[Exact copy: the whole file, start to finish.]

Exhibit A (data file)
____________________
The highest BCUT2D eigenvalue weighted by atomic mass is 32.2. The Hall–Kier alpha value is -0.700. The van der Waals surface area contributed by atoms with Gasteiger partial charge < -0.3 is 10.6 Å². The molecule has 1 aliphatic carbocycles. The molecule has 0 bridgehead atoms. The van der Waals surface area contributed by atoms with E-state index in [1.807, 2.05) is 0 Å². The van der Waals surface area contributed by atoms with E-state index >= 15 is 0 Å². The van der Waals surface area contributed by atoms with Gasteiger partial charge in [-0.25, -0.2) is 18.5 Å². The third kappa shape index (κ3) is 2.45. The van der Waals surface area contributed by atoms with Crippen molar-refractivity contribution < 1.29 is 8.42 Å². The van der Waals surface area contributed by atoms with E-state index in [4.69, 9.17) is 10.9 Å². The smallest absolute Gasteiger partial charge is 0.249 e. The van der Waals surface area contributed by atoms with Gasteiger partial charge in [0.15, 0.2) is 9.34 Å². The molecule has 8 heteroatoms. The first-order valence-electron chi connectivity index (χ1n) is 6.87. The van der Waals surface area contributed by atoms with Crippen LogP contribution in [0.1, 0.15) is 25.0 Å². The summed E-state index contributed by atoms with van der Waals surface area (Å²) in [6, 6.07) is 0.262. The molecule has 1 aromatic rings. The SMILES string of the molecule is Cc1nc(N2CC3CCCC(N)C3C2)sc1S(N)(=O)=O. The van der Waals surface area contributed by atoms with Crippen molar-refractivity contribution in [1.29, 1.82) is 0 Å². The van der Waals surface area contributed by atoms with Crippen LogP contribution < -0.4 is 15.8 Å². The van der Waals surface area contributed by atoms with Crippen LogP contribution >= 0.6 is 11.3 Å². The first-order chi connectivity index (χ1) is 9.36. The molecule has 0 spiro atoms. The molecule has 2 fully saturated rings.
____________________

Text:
The highest BCUT2D eigenvalue weighted by atomic mass is 32.2. The Hall–Kier alpha value is -0.700. The van der Waals surface area contributed by atoms with Gasteiger partial charge < -0.3 is 10.6 Å². The molecule has 1 aliphatic carbocycles. The molecule has 0 bridgehead atoms. The van der Waals surface area contributed by atoms with E-state index in [1.807, 2.05) is 0 Å². The van der Waals surface area contributed by atoms with E-state index >= 15 is 0 Å². The van der Waals surface area contributed by atoms with Gasteiger partial charge in [-0.25, -0.2) is 18.5 Å². The third kappa shape index (κ3) is 2.45. The van der Waals surface area contributed by atoms with Crippen molar-refractivity contribution < 1.29 is 8.42 Å². The van der Waals surface area contributed by atoms with E-state index in [4.69, 9.17) is 10.9 Å². The smallest absolute Gasteiger partial charge is 0.249 e. The van der Waals surface area contributed by atoms with Gasteiger partial charge in [0.15, 0.2) is 9.34 Å². The molecule has 8 heteroatoms. The first-order valence-electron chi connectivity index (χ1n) is 6.87. The van der Waals surface area contributed by atoms with Crippen LogP contribution in [0.1, 0.15) is 25.0 Å². The summed E-state index contributed by atoms with van der Waals surface area (Å²) in [6, 6.07) is 0.262. The molecule has 1 aromatic rings. The SMILES string of the molecule is Cc1nc(N2CC3CCCC(N)C3C2)sc1S(N)(=O)=O. The van der Waals surface area contributed by atoms with Crippen molar-refractivity contribution in [1.29, 1.82) is 0 Å². The van der Waals surface area contributed by atoms with Crippen LogP contribution < -0.4 is 15.8 Å². The van der Waals surface area contributed by atoms with Crippen LogP contribution >= 0.6 is 11.3 Å². The first-order chi connectivity index (χ1) is 9.36. The molecule has 0 spiro atoms. The molecule has 2 fully saturated rings.